Scott Sauer reflects on all the highlights and changes he has experienced in Pauer Sound’s first 20 years of business.
Some people in Aberdeen have jobs where you only know they’re doing it if they haven’t done it well. When it’s done right, they’re invisible—or silent. Maybe the coolest job like that, especially because it’s usually done in cool situations, is the one Scott Sauer has in his business. Pauer Sound sets up sound for concerts, weddings, street dances, and all kinds of events where if you don’t think about the sound system, he’s done his job well.
Scott celebrated his 20th year in business in 2017. He admits that things have changed since 1997. Back then, he’d been selling instruments for Engel’s Music, when downtown jeweler Kevin Pleinis urged him to start his own business selling guitars. Eventually convinced, and with Pleinis as a partner (hence P(leinis)(S)auer Sound), Scott opened up across the street from Engel’s in a building his partner owned and that was next door to Pleinis’ store. His shop was the center of the space currently occupied by the Main Street Flea Market-which still says Pauer Sound on the awning, and if you go in the main entrance, you’ll still find a wall full of guitars for sale. Within a few years, Scott bought out Pleinis, but says he “couldn’t have done it without Kevin’s help and coaxing.”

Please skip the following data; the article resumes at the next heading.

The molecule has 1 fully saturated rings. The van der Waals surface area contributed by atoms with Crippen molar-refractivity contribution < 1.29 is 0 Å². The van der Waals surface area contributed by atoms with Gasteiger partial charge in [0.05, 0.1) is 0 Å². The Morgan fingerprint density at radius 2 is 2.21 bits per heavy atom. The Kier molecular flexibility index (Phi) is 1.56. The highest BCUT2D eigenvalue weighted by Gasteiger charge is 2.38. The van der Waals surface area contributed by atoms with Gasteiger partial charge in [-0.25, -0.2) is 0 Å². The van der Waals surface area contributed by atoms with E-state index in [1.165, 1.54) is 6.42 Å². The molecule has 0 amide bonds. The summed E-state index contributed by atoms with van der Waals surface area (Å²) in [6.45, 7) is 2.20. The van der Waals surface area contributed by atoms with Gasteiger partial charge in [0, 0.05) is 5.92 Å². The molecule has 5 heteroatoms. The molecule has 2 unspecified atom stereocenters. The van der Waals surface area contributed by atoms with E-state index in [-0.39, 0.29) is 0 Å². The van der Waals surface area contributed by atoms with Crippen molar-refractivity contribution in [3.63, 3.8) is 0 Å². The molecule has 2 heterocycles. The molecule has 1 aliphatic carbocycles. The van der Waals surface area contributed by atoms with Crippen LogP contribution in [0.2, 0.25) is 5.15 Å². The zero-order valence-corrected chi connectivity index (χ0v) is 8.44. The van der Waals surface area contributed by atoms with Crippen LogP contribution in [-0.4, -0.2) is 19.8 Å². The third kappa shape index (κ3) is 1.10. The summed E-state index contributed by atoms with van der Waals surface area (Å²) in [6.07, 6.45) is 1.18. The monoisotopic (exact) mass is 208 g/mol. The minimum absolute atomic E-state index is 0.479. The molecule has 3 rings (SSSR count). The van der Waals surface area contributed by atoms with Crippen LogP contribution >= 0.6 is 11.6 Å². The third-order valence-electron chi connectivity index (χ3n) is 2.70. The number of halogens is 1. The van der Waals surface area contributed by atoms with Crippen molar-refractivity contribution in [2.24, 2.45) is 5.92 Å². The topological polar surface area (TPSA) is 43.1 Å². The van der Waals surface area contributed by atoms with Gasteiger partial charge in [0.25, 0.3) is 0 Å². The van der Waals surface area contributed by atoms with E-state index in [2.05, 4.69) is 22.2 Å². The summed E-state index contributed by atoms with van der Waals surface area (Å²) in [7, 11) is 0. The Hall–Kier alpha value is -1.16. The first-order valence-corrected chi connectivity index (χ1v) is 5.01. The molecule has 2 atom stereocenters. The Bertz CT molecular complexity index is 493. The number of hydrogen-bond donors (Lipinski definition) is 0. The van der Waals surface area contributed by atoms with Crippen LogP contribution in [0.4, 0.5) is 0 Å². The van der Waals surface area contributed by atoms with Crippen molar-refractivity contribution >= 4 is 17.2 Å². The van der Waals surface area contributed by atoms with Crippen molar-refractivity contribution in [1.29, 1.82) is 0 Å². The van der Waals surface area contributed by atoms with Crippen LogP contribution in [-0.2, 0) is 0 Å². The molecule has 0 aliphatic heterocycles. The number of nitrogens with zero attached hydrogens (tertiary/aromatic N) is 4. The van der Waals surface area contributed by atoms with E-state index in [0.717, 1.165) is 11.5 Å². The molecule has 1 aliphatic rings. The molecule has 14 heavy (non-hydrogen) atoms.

Scott opened his business intending to “sell guitars,” but retail started off slowly. Producing sound for events was meant to be a secondary thing. “It wasn’t as big a business then,” he explains, because “so many bands and DJs had their own equipment.” So he did sound only occasionally, using his personal equipment. Then a part-time employee decided to start a DJ business at about the same time Scott attended a national music trade show and found subwoofers that he wanted. They teamed up, and the rest is history. The DJ had sound for his shows and sometimes ran the sound board for Scott’s band. Most importantly, Scott had equipment to produce events. He remembers his first professional gig being for Aberdeen’s old Barbershop Quartet Festival. (The professional term for what Scott does is “producing” sound, but “gigs” makes the writer sound cooler [Editor’s note: it doesn’t].)
Over time, Scott developed his skills as the technology exploded and bands’ sound wants became more sophisticated than their knowledge—his business solved their problem. Now, Pauer Sound does 50-60 gigs a year, frequently doing multiple shows on a weekend. He has equipment to do four or five smaller shows on one day.
It’s not surprising that Scott is involved in sound and music. He’s been strumming since pre-K. When he was about four years old, his dad took him to see Johnny Cash and Rock and Roll Hall of Fame guitarist Carl Perkins perform in Bismarck. Scott came home begging for a guitar and got one for Christmas. In his home near Java, there wasn’t “much else to do on the farm, so I practiced a lot.” It paid off. By age six, he was in a band with three girls, which they called “Four Cat Day” (one-upping Three Dog Night).